The story of the avocado peels is told a lot more quickly than it took to actually happen. Because, who actually eats that many avocado's? So I recruited my colleagues at work (some of whom tend to be very health conscious) and my studio "neighbour" (who eats an avocado a day) to save their avocado peels and seeds in the freezer for me. Combined with my own avocado waste I ended up with a nice amount of material after a few months. I counted the seeds and got about 37, but there may have been more peels because not everyone knew I wanted the seeds as well.
At first, I sorted the peels and seeds into separate pots because I was curious if there was a color difference. Some website had told me to add some ammonia to the water, so that is what I did. Also, boiling was not encouraged. I left the peels and seeds in their cold ammonia water to soak for just under a week. Also, supposedly no mordant was required, which is always a bonus!
When I added fabric to the avocado water, it immediately turned a nice peachy orange. But there wasn't a noticeable difference between the seeds and the peel, except for the seeds being more pale, so I added both dye baths together since there really wasn't any point in keeping them separate anymore.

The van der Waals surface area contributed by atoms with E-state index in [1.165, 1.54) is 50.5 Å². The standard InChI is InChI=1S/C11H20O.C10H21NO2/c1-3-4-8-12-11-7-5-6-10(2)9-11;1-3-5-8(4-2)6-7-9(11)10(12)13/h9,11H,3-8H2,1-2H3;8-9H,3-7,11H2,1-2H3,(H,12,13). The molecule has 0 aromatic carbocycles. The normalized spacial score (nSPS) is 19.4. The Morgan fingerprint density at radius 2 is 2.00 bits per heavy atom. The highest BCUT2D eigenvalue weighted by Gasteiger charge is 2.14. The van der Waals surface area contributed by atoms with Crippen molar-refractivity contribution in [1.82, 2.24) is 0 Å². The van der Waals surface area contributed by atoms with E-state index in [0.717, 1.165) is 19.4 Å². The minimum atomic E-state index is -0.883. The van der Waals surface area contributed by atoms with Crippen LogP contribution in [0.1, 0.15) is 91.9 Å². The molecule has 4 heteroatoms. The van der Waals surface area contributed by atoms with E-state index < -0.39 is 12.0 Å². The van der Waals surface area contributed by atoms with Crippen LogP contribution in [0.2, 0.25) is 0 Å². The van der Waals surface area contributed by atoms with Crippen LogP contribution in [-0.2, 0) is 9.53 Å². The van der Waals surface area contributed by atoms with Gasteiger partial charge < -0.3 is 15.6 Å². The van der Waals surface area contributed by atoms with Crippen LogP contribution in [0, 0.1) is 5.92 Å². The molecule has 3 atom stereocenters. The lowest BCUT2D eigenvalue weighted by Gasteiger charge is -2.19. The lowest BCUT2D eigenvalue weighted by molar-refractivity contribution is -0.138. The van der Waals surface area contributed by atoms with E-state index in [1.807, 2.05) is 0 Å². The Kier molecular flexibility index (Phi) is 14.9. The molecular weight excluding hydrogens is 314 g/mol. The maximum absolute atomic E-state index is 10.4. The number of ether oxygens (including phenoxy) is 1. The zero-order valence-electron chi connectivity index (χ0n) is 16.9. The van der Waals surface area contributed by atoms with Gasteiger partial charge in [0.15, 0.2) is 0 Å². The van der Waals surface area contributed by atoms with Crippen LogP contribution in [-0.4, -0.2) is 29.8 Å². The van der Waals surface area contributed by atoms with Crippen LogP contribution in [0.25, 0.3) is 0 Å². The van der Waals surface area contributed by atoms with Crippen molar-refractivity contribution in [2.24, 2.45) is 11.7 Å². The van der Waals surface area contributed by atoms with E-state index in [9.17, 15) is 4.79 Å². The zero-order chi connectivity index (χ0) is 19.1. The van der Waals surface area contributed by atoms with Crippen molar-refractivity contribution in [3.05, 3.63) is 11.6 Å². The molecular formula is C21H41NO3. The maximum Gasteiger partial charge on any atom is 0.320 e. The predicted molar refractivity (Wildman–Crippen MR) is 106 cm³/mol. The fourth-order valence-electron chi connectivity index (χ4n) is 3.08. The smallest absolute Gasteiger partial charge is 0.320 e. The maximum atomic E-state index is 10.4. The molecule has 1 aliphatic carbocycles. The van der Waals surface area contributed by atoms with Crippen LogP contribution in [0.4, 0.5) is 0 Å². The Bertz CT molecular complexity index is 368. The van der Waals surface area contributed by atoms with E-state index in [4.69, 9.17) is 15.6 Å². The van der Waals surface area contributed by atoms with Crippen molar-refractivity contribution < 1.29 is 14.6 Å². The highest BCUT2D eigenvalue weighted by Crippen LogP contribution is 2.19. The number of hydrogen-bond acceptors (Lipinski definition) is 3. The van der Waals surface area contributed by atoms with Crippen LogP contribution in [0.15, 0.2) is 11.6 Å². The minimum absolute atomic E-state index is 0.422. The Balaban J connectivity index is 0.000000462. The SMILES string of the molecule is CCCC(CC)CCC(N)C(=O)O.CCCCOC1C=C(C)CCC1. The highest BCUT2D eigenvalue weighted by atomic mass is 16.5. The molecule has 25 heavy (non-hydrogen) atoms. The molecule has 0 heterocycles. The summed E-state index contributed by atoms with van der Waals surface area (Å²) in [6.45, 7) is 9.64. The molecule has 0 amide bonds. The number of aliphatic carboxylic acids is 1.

It's always encouraging to get a good color immediately after adding the fabric to the dye bath. Usually, leaving the fabric in for a longer time will give a more intense color since the fabric has more time to absorb the dye. I really liked the orangey-pink color and could have used a darker variety of that, but unfortunately, even after a few days of soaking, the color stayed more or less the same intensity.
On the plus side, when fabric takes a dye in such a way that it turns the "end" color right away, you can usually keep dipping fabric and get the same shade over and over until the dye bath is exhausted, so I got quite a few pieces of fabric in this shade, plus a bunch of wool roving.
As usual, the color difference between the wet and dry fabric is quite extreme with this dye. Not only is the wet fabric more intensely colored, it is also a more orange, salmon-y color. The dry fabric leans more towards a pale dusty pink. I was hoping tha dyeing the fabric twice was going to make the color more intense, which is how the below picture happened - some fabric drying, some already dyed and dry fabric going back into the dye -, but to no avail.
Still, I like the color. It actually reminds me a bit of a (slightly too pink) white-person skin color, which has inspired me to look towards the human body for inspiration for whatever the next step is going to be.
The softness and flexibility of textiles are also reminiscent of human flesh, which is why this might be a match made in heaven...